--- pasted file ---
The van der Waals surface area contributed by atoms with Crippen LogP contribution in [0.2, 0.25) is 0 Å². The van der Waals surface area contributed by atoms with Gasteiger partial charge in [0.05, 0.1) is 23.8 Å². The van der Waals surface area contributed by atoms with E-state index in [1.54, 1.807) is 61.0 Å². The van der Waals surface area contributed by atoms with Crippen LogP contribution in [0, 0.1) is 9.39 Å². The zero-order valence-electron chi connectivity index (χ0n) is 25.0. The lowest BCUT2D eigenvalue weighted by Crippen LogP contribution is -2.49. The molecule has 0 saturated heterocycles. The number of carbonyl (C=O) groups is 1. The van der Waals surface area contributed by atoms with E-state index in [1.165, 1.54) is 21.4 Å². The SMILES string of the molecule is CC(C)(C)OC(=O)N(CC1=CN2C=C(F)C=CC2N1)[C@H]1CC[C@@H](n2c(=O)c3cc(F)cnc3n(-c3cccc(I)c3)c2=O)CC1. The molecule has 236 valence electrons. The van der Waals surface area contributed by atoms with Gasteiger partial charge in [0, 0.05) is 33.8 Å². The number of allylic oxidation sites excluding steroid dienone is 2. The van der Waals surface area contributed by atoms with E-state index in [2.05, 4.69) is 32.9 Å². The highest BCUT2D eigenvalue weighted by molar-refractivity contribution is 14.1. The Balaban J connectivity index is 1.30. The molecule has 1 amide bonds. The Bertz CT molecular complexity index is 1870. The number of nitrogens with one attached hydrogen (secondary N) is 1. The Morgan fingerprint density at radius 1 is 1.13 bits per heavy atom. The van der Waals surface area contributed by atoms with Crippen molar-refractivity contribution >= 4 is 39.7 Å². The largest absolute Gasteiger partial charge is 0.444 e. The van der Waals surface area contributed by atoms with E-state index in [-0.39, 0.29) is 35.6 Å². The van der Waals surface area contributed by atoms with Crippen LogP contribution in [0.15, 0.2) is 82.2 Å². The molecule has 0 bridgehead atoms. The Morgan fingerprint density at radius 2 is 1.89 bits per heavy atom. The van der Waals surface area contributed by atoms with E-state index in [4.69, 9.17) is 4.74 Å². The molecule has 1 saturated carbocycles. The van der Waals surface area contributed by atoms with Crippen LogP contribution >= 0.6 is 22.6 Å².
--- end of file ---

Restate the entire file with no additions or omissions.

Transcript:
The van der Waals surface area contributed by atoms with Crippen LogP contribution in [0.2, 0.25) is 0 Å². The van der Waals surface area contributed by atoms with Gasteiger partial charge in [0.05, 0.1) is 23.8 Å². The van der Waals surface area contributed by atoms with E-state index in [1.54, 1.807) is 61.0 Å². The van der Waals surface area contributed by atoms with Crippen LogP contribution in [0, 0.1) is 9.39 Å². The zero-order valence-electron chi connectivity index (χ0n) is 25.0. The lowest BCUT2D eigenvalue weighted by Crippen LogP contribution is -2.49. The molecule has 0 saturated heterocycles. The number of carbonyl (C=O) groups is 1. The van der Waals surface area contributed by atoms with E-state index in [1.165, 1.54) is 21.4 Å². The SMILES string of the molecule is CC(C)(C)OC(=O)N(CC1=CN2C=C(F)C=CC2N1)[C@H]1CC[C@@H](n2c(=O)c3cc(F)cnc3n(-c3cccc(I)c3)c2=O)CC1. The molecule has 236 valence electrons. The van der Waals surface area contributed by atoms with Gasteiger partial charge in [0, 0.05) is 33.8 Å². The number of allylic oxidation sites excluding steroid dienone is 2. The van der Waals surface area contributed by atoms with E-state index in [2.05, 4.69) is 32.9 Å². The highest BCUT2D eigenvalue weighted by molar-refractivity contribution is 14.1. The Balaban J connectivity index is 1.30. The molecule has 1 amide bonds. The Bertz CT molecular complexity index is 1870. The number of nitrogens with one attached hydrogen (secondary N) is 1. The Morgan fingerprint density at radius 1 is 1.13 bits per heavy atom. The van der Waals surface area contributed by atoms with Crippen molar-refractivity contribution >= 4 is 39.7 Å². The largest absolute Gasteiger partial charge is 0.444 e. The van der Waals surface area contributed by atoms with E-state index in [-0.39, 0.29) is 35.6 Å². The van der Waals surface area contributed by atoms with Crippen LogP contribution in [0.15, 0.2) is 82.2 Å². The molecule has 0 bridgehead atoms. The Morgan fingerprint density at radius 2 is 1.89 bits per heavy atom. The van der Waals surface area contributed by atoms with E-state index in [4.69, 9.17) is 4.74 Å². The molecule has 1 saturated carbocycles. The van der Waals surface area contributed by atoms with Crippen LogP contribution >= 0.6 is 22.6 Å².